Happen to notice when you’re working out that one arm or leg is stronger than the other? If so, don’t sweat it. You’ve probably got some muscle imbalances, which are very common.
“Some muscular and strength imbalance between the two sides of the body is completely normal,” according to strength and conditioning coach Jake Harcoff, M.S., C.S.C.S., C.I.S.S.N.
The thing is, while some asymmetry between sides is normal, there’s a tipping point at which muscle and strength imbalances become a problem and actually interfere with your overall quality of life in and out of the gym, Harcoff says.
Below, four signs your muscle imbalances have crossed the threshold into being worth correcting, plus how to remedy the situation.
Why Are Muscle Imbalances So Common?
According to Harcoff, muscle imbalances can occur in the body for a multitude of reasons. One of the most common is previous soft tissue or skeletal injury or trauma. It makes sense: If a broken bone or muscle tear immobilizes your arm or leg for a period of time, it’s a given that the limb gets weaker while the other gets stronger to compensate, he explains. Even after the injury heals, these muscle imbalances can linger.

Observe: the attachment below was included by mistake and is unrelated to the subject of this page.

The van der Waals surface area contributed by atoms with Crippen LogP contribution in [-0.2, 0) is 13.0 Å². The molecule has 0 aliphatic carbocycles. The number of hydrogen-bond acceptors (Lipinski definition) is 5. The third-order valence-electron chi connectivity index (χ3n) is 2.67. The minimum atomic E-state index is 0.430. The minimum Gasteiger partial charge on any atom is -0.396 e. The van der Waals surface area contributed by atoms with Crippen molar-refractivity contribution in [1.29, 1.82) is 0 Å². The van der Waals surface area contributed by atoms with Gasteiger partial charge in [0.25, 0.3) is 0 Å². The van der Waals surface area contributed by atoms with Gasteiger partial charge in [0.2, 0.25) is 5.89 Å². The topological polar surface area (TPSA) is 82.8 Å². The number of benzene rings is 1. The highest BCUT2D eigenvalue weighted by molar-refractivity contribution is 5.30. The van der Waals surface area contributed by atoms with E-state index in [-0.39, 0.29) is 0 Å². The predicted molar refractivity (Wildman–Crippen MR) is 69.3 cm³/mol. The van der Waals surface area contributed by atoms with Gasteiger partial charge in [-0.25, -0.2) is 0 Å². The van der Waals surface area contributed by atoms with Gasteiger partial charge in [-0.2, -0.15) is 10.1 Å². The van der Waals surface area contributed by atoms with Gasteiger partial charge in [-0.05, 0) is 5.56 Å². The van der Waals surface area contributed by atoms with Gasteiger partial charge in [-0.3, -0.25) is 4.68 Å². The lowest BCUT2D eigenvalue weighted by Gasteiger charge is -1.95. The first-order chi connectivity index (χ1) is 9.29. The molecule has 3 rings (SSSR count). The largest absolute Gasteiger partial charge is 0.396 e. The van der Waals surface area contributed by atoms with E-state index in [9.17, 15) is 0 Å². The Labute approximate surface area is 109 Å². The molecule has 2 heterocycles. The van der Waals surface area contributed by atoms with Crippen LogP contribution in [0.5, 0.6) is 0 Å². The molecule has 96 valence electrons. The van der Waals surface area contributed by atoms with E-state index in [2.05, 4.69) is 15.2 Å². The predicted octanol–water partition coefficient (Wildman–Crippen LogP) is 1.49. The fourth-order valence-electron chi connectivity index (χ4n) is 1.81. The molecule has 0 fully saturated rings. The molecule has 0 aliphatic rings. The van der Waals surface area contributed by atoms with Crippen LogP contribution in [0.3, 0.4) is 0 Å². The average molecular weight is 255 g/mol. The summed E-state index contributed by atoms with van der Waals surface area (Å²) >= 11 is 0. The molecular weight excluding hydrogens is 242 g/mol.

Spending too much time in a particular position can also lead to muscle imbalances. “Our bodies conform to the positions we spend time in,” explains physical therapist Grayson Wickham, D.P.T., C.S.C.S., founder of movement platform Movement Vault. For example, if you spend hours a day sitting with your right leg crossed over your left, your right hip can become more mobile than your left over time. Unless you actively work to match that increased mobility through your warm-up, stretch, or mobility routine, the asymmetry can impact your movement patterns. You might, for example, favor one side over the other when you do squat movements, which can exacerbate and worsen the asymmetry, he says.
Some muscle imbalances, however, don’t stem from anything you do, don’t do, or have experienced, but from innate anatomical differences in the length of your bones, joints, or tendons between sides, says Harcoff. Another reason not to beat yourself up about it.
3 Signs Your Muscle Imbalances Need Addressing
1. Your Shoulders and Hips Are Uneven
If you’re concerned about serious muscle imbalances, stand in front of a full-length mirror and take inventory. “Typically, notable muscle imbalances are pretty easy to spot visually on the body,” Harcoff says. “Often, they present as one side looking more elevated than the other,” he says.